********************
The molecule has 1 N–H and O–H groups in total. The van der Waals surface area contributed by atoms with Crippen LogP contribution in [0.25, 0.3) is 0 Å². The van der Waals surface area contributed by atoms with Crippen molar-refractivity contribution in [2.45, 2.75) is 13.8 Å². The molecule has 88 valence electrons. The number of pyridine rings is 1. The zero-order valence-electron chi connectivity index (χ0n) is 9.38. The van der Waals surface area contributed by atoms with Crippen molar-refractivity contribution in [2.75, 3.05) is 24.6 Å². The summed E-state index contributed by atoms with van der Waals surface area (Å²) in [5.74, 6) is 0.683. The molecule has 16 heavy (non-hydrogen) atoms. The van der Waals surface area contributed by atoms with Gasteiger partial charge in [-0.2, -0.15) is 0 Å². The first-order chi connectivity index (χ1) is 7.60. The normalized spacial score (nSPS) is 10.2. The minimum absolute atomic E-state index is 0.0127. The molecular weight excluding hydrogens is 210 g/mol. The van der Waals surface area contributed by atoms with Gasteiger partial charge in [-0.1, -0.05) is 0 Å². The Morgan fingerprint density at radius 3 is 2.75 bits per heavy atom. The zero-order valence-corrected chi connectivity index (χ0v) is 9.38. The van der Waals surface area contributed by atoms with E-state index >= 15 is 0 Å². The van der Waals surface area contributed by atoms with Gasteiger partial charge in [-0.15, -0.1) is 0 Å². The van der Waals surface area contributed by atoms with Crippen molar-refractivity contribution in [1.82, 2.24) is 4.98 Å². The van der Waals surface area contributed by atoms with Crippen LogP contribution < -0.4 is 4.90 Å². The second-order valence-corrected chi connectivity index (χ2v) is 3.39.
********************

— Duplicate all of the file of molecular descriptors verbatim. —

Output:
The molecule has 1 N–H and O–H groups in total. The van der Waals surface area contributed by atoms with Crippen LogP contribution in [0.25, 0.3) is 0 Å². The van der Waals surface area contributed by atoms with Crippen molar-refractivity contribution in [2.45, 2.75) is 13.8 Å². The molecule has 88 valence electrons. The number of pyridine rings is 1. The zero-order valence-electron chi connectivity index (χ0n) is 9.38. The van der Waals surface area contributed by atoms with Crippen molar-refractivity contribution in [2.75, 3.05) is 24.6 Å². The summed E-state index contributed by atoms with van der Waals surface area (Å²) in [5.74, 6) is 0.683. The molecule has 16 heavy (non-hydrogen) atoms. The van der Waals surface area contributed by atoms with Gasteiger partial charge in [-0.2, -0.15) is 0 Å². The first-order chi connectivity index (χ1) is 7.60. The normalized spacial score (nSPS) is 10.2. The minimum absolute atomic E-state index is 0.0127. The molecular weight excluding hydrogens is 210 g/mol. The van der Waals surface area contributed by atoms with Gasteiger partial charge in [-0.1, -0.05) is 0 Å². The Morgan fingerprint density at radius 3 is 2.75 bits per heavy atom. The zero-order valence-corrected chi connectivity index (χ0v) is 9.38. The van der Waals surface area contributed by atoms with E-state index >= 15 is 0 Å². The van der Waals surface area contributed by atoms with Gasteiger partial charge in [-0.15, -0.1) is 0 Å². The van der Waals surface area contributed by atoms with Crippen molar-refractivity contribution in [1.82, 2.24) is 4.98 Å². The van der Waals surface area contributed by atoms with Crippen LogP contribution < -0.4 is 4.90 Å². The second-order valence-corrected chi connectivity index (χ2v) is 3.39.